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Variational Mechanics

  1. Feb 27, 2006 #1
    Consider systems described by Lagrangians
    [tex] L_{1} = \frac{1}{2} m\dot{x}^2 [/tex]
    [tex] L_{2} = \frac{1}{2} m\dot{x}^2 - a \dot{x} x [/tex]
    when [tex] \dot{x} = \frac{dx}{dt} [/tex] and a is a constnat

    a) Derive the momenta conjugate to x for each system and write down the coressponding hamiltonians. Are the hamiltonians constants of motion and why?

    Momenta conjugate to x (not familiar with the term conjugate)... does this mean
    [tex] p_{x} = \frac{\partial L}{\partial x} [/tex]
    but isnt the momentum
    [tex] p_{\dot{x}} = \frac{\partial L}{\partial \dot{x}} [/tex]

    b) Obtain the Lagrange equations of motion for each system, work out their solutions and explain what htey represent.
    simply using the Euler Lagrange equation
    for L1
    let x = x(t)
    [tex] \frac{\partial L}{\partial x} - \frac{d}{dt} \frac{\partial L}{\partial \dot{x}} = 0 [/tex]
    but dL/dx = 0 so the second term is zero
    [tex] \frac{d}{dt} \frac{\partial L}{\partial \dot{x}} = 0 [/tex]
    dL/dx dot is mx dot so
    [tex] \frac{d}{dt} m \dot{x} = 0 [/tex]
    intengrate both sides wrt t
    [tex] m x(t) = C_{1}t + C_{2} [/tex]
    so far so good?

    for L2
    [tex] \frac{\partial L}{\partial x} = -a\dot{x} [/tex]
    [tex] \frac{\partial L}{\partial \dot{x}} = m \dot{x} - ax [/tex]
    [tex] \frac{d}{dt} \frac{\partial L}{\partial \dot{x}} = m \ddot{x} - a \dot{x} [/tex]
    Into Euler Lagrange
    [tex] -a\dot{x} - (m\ddot{x} - a\dot{x}) = 0 [/tex]
    [tex] m\ddot{x} = 0 [/tex]
    smae solution as L1 above
    [tex] m x(t) = C_{1}t + C_{2} [/tex]

    i suspect i made some mistake in L2. In any case they are the same trajectories. They represent straight lines?

    c) Show taht
    [tex] L_{2} = L_{1} + \frac{d}{dt} F(x,\dot{x}) [/tex]
    and find the function F. What does this imply above the actions
    [tex] A_{i} = \int_{t_{1}}^{t_{2}} L_{l} dt [/tex]
    and how does this relate to your results of b)?

    well thats easy
    [tex] \frac{d}{dt} F(x,\dot{x}) = -\int ax \dot{x} dt = -\frac{a x^2}{2} [/tex]

    the action for L2 is
    [tex] A_{i} = \int_{t_{1}}^{t_{2}} L_{2} dt = \int_{t_{1}}^{t_{2}} \frac{1}{2} m \dot{x}^2 + \int_{t_{1}}^{t_{2}} \frac{-ax^2}{2} dt [/tex]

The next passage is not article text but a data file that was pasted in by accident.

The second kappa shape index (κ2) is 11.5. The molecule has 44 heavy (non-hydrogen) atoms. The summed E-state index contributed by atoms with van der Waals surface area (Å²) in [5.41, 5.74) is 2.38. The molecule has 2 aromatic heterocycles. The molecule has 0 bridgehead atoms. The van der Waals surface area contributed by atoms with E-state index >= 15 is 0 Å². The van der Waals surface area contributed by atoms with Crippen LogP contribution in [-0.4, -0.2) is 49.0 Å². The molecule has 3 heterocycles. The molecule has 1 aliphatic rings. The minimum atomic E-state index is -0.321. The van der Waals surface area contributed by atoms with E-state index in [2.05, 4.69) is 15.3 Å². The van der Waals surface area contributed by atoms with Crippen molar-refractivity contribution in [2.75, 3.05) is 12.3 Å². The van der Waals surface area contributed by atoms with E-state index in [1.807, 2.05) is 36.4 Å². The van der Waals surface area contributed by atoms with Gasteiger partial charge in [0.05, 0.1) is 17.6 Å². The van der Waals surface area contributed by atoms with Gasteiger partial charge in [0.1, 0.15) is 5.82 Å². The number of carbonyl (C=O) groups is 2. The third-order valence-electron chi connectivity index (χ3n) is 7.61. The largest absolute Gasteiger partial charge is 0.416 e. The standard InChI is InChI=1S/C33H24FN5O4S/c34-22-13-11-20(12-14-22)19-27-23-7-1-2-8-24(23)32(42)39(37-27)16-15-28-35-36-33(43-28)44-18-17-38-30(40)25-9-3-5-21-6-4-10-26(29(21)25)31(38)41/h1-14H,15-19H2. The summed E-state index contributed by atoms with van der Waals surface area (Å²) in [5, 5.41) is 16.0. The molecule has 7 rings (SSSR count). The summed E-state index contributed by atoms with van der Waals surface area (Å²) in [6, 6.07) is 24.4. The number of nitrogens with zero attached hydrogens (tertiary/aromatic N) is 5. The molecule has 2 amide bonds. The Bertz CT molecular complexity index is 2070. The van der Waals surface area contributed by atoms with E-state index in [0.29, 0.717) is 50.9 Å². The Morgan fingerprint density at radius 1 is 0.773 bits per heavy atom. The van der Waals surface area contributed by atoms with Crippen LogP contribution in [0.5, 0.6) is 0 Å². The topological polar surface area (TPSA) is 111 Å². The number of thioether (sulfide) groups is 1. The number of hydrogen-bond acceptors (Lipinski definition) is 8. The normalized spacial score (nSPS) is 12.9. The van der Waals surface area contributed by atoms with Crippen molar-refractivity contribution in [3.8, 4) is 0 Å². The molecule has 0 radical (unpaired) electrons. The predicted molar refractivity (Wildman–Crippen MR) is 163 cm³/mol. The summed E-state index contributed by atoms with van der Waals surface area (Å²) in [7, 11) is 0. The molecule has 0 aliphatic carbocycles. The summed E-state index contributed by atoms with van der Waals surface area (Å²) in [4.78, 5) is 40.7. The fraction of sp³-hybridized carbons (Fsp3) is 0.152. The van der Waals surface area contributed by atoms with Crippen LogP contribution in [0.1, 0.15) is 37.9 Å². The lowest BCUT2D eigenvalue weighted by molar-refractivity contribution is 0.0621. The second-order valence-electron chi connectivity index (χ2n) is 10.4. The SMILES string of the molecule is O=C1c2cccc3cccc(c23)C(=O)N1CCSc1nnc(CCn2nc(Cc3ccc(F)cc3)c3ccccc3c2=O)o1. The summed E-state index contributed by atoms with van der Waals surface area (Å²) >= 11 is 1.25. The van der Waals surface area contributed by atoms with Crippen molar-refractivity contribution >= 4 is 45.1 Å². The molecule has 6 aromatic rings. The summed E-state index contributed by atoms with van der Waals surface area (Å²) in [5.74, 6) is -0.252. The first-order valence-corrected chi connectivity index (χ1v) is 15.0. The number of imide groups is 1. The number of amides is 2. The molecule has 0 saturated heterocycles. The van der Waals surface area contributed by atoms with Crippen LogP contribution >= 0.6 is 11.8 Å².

not quite sure how to proceed from here... WOuld i use the solutions from b to solve the action for each lagrangian?
    Last edited: Feb 27, 2006
  2. jcsd
  3. Feb 27, 2006 #2


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    Yes, that is what they mean by the momentum conjugate to x. And you can drop the dot above the x subscript.

    I don't see any mistakes. They represent staright lines in spacetime. What kind of motion is this?

    First off, d/dt(F) is equal to the difference in the Lagrangians, not the actions. The idea is that, since the Lagrangians differ by a perfect differential, what can you say about how the actions over some fixed path differ? How are the equations of motion affected by this (ie, what happens to F when you vary S)?
    Last edited: Feb 27, 2006
  4. Feb 27, 2006 #3
    we ll i9 can say that from the momentum (with respect to x dot) the momenta only differ by ax.
    Would it be path independant. So if S was varied we could get the same answer?
    im not usre ho to interpret the actions, however
  5. Feb 27, 2006 #4


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    Forget about the actual forms of these Lagrangians for the moment. If you can show:

    [tex] L_{2} = L_{1} + \frac{d}{dt} F(x,\dot{x}) [/tex]

    Then, just using this result, what does this give you for S1 in terms of S2, both evaluated along the same path? What can you then say about the extrema of these actions?
  6. Feb 27, 2006 #5
    just one thing ... is S the path of a path integral that is
    [tex] \nt_{S} L dt [/tex]??

    if this is the case
    [tex] \int_{t_{1}}^{t_{2}} L_{1} dt [/tex]
    and [tex] \int_{t_{1}}^{t_{2}} \left(L_{1} + \frac{d}{dt} F(x,\dot{x}) dt = \int_{t_{1}}^{t_{2}} L_{1} dt + F(x,\dot{x})\right]_{t_{1}}^{t_{2}} [/tex]

    they only differ the F term...
    not sure how to put this in terms of paths
  7. Feb 27, 2006 #6


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    S is the action. So you see that the actions differ by the function f evaluated at the endpoints. But when you vary S to get the equations of motion, you keep the endpoints fixed, so...
  8. Feb 27, 2006 #7
    so it makes no difference? that is the action remains the same regardless of the path? is This a consequence of the solutions found in part b??
  9. Feb 27, 2006 #8


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    Well I would say the result of b is a consequence of this fact. And, the actions are different for a given path, but the extra term makes no difference as far as the equations of motion are concerned. Do you see the distinction, and why this is the case?
  10. Feb 27, 2006 #9
    the actions are different for a given path? Why si that so?

    dont hte action just differ by some cosntant? SO F is not affected to change in the path..
    the concept isnt registering in my head!
  11. Feb 27, 2006 #10


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    Yes, the actions differ by a constant, namely F evaluated at the endpoints. This constant drops out when you vary the path (infinitessimally, with endpoints fixed) to find the extrema, and so doesn't enter the equations of motion, which are just the conditions a path must satisfy to extremize the action.
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